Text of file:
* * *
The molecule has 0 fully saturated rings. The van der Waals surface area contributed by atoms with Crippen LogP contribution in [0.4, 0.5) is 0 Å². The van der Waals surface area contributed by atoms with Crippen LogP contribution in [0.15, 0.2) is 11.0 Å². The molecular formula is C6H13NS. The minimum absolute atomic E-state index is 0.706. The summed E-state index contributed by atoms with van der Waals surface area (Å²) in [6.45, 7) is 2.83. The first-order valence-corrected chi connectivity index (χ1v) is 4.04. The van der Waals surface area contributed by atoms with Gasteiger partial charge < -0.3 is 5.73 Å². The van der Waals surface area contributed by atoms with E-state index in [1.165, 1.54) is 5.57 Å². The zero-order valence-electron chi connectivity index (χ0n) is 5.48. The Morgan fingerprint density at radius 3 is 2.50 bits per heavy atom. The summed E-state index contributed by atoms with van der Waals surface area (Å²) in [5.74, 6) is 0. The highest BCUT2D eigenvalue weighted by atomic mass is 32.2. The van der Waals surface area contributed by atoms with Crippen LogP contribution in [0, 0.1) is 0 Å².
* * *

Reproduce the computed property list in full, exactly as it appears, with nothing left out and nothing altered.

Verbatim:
The molecule has 0 fully saturated rings. The van der Waals surface area contributed by atoms with Crippen LogP contribution in [0.4, 0.5) is 0 Å². The van der Waals surface area contributed by atoms with Crippen LogP contribution in [0.15, 0.2) is 11.0 Å². The molecular formula is C6H13NS. The minimum absolute atomic E-state index is 0.706. The summed E-state index contributed by atoms with van der Waals surface area (Å²) in [6.45, 7) is 2.83. The first-order valence-corrected chi connectivity index (χ1v) is 4.04. The van der Waals surface area contributed by atoms with Gasteiger partial charge < -0.3 is 5.73 Å². The van der Waals surface area contributed by atoms with E-state index in [1.165, 1.54) is 5.57 Å². The zero-order valence-electron chi connectivity index (χ0n) is 5.48. The Morgan fingerprint density at radius 3 is 2.50 bits per heavy atom. The summed E-state index contributed by atoms with van der Waals surface area (Å²) in [5.74, 6) is 0. The highest BCUT2D eigenvalue weighted by atomic mass is 32.2. The van der Waals surface area contributed by atoms with Crippen LogP contribution in [0, 0.1) is 0 Å².